Your camera has various white balance settings, including auto white balance (AWB). When set to AWB, the camera essentially makes its best guess about how the colors should look.
In many situations, this works out okay. But when photographing a sunrise or sunset, AWB does a poor job of rendering the colors because its job is to remove color casts. That means that AWB actually minimizes the colors of the sunrise or sunset – that’s not what you want!
Get around this by switching your camera to the daylight white balance preset.
The daylight white balance preset has a very subtle warming effect. Since sunrises and sunsets are usually dominated by warmer tones, this will enhance those tones ever so slightly.
If your camera doesn’t have a daylight preset, you can also use the shade or cloudy presets. Each has a more significant warming effect than the daylight setting and will accentuate the warm tones present in the sunrise or sunset.
See how these changes to white balance impact a landscape photo in the video above from Professional Photography Tips.
Overcoming Dynamic Range
The larger problem when shooting sunrise and sunset photos is that there is an incredible dynamic range – the range of light values in the image.
As noted earlier, the sky is quite bright at sunrise or sunset, but the landscape is very dark. Often the difference between these areas of brightness and shadow is too much for the camera to handle.
The result is usually an image that’s well-exposed for the sky, but with a dark landscape (as seen above), or an image that’s well-exposed for the landscape with a very overexposed sky.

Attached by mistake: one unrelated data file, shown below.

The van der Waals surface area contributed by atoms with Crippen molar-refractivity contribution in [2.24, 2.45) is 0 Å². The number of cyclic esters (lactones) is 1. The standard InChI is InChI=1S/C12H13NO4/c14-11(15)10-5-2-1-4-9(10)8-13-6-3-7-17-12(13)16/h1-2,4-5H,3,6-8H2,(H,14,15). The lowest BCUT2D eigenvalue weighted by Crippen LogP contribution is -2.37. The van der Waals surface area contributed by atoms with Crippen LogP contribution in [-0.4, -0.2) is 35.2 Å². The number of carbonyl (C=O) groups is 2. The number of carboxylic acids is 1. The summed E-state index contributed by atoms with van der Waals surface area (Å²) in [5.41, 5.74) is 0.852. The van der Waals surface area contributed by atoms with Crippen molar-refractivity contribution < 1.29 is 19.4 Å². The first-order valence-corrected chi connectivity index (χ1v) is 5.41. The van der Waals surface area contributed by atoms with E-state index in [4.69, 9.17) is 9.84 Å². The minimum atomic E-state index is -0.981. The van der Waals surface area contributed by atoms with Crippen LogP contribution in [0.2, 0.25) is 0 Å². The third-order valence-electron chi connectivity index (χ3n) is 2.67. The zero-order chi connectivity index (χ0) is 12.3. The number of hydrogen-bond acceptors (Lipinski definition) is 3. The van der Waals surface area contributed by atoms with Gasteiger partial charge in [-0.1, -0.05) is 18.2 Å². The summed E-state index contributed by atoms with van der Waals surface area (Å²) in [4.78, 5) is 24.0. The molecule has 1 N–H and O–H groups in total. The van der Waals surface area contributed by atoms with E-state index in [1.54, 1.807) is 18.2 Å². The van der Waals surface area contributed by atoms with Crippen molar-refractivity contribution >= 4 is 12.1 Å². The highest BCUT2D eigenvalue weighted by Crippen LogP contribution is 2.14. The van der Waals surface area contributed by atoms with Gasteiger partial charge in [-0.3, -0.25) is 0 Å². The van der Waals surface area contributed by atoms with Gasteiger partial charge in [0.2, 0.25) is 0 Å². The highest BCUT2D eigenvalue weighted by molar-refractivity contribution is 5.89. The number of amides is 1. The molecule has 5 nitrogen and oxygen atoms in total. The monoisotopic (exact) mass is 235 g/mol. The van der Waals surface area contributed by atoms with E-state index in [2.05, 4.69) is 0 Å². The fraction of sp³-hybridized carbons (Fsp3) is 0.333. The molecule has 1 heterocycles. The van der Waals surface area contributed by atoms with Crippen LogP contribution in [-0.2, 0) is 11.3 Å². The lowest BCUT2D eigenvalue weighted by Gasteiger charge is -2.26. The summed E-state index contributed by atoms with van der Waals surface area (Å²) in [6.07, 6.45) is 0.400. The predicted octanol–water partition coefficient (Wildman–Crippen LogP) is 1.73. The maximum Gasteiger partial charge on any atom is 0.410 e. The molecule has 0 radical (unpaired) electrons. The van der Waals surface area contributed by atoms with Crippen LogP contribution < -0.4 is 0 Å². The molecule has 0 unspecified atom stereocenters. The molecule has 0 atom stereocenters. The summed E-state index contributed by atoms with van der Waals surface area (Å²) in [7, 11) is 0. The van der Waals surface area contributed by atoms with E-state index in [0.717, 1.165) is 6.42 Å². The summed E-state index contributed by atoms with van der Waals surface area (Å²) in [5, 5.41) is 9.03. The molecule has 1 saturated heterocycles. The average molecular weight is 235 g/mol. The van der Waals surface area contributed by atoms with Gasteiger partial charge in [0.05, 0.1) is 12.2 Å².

There are a couple of ways to handle this situation:
- Get a meter reading off the brightest area of the foreground landscape and shoot in RAW. This results in a photo that’s close enough to a sky and foreground that’s well-exposed that you can recover any lost details when you process the image.
- Use a reverse neutral density filter to even out the dynamic range. These filters have very little filtering power on the bottom so that the landscape is brightened up. At the top is more filtering power to bring down the brightness of the sky. And in the middle is the strongest filtering power, because at sunrise and sunset, the brightest area of the photo is at the horizon.
There’s another way, though, that’s a bit more involved but produces excellent results.
Take two shots of the exact same scene, one that’s exposed for the sky and another that’s exposed for the foreground (a process called bracketing). In post-processing, blend the exposures for a final image that’s well-exposed throughout.
Any of the above methods will get you a much-improved final image, but I personally find that blending exposures is the best. See how to do that in the video above from First Man Photography.